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Books About Building Telescopes

The Creation of the Anglo-Austrailian Observatory, S.C.B Gascoigne et al., Cambridge University Press 1990
This is a very complete story about the agreements between two countries and the cooperative effort it took to create the wonderful observatory that now exists in Australia.  The personal, political and economic factors are described in detail.  Anyone interested in the creation of a great scientific facility will find this book fascinating.

James Lick's Monument, Helen Wright, Cambridge University Press 1987
This book takes on the tone of an adventure.  The sub-title, "The Saga of Captain Richard Floyd and the building of the Lick Observatory" gives the flavor of struggle, adventure and resolution of the many problems that had to be overcome to build this famous observatory.  The book outlines a personal adventure.

Yerkes Observatory 1892-1950, Donald E. Osterbrock, University of Chicago Press 1997
This book carries the sub-title "The Birth, Near Death, and Resurrection of a Scientific Research Institution."   This is a true outline of the major sections of the book.  The long history of the observatory and mainly of the important astronomers who built it and ran it from the beginning through its hard times and later glory years is portrayed with clarity and charm.  Anyone interested in the history not only of this observatory but in the influence that its many astronomer stars had on the development of astronomy in America should put this book on the must read list.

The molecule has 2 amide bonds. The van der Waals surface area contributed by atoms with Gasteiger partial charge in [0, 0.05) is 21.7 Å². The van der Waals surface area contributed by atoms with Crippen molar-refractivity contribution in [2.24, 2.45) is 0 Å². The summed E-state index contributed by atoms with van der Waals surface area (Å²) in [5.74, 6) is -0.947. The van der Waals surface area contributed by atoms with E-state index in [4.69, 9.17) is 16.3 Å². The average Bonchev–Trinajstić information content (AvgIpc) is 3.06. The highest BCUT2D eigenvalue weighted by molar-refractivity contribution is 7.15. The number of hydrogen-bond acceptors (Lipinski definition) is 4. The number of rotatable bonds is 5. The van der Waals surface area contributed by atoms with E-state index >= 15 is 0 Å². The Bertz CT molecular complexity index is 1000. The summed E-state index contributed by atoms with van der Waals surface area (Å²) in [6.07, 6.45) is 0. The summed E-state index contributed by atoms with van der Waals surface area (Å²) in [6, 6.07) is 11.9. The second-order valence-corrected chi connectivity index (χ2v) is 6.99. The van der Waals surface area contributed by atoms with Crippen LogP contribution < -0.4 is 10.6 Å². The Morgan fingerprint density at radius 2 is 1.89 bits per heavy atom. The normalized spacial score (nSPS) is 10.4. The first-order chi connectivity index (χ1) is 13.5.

The Perfect Machine, Ronald Florence, Harper Collins 1994
This book is about the building of the Palomar Telescope, an instrument that captured the imagination of a generation of astronomers and of the public as well.  This is a wonderful book which is full of facts about people and projects.  It has the aura of a detective story.  It is loaded with personalities, technology and the long struggle to overcome the difficulties of creating this great instrument over a period of almost 20 years.  This book is one of the best, if not the best about astronomical adventures.

The Hubble Wars, Eric J. Chaisson, Harper Collins 1994
The saga of the building of the Hubble telescope has a very different flavor from most other books about the history and building of great astronomical instruments.  In this book the innards of Astro-politics is reveled in almost more detail than you might want to know.  Of especial interest is the exposition of the infighting among individual astronomers and astronomical groups about the who, what and why of the design, about the construction and particularly about the use of this unique instrument.  It is surprising how personal and nasty scientists can be.  This modern adventure should be read by anyone with an interest in the present and future of astronomy.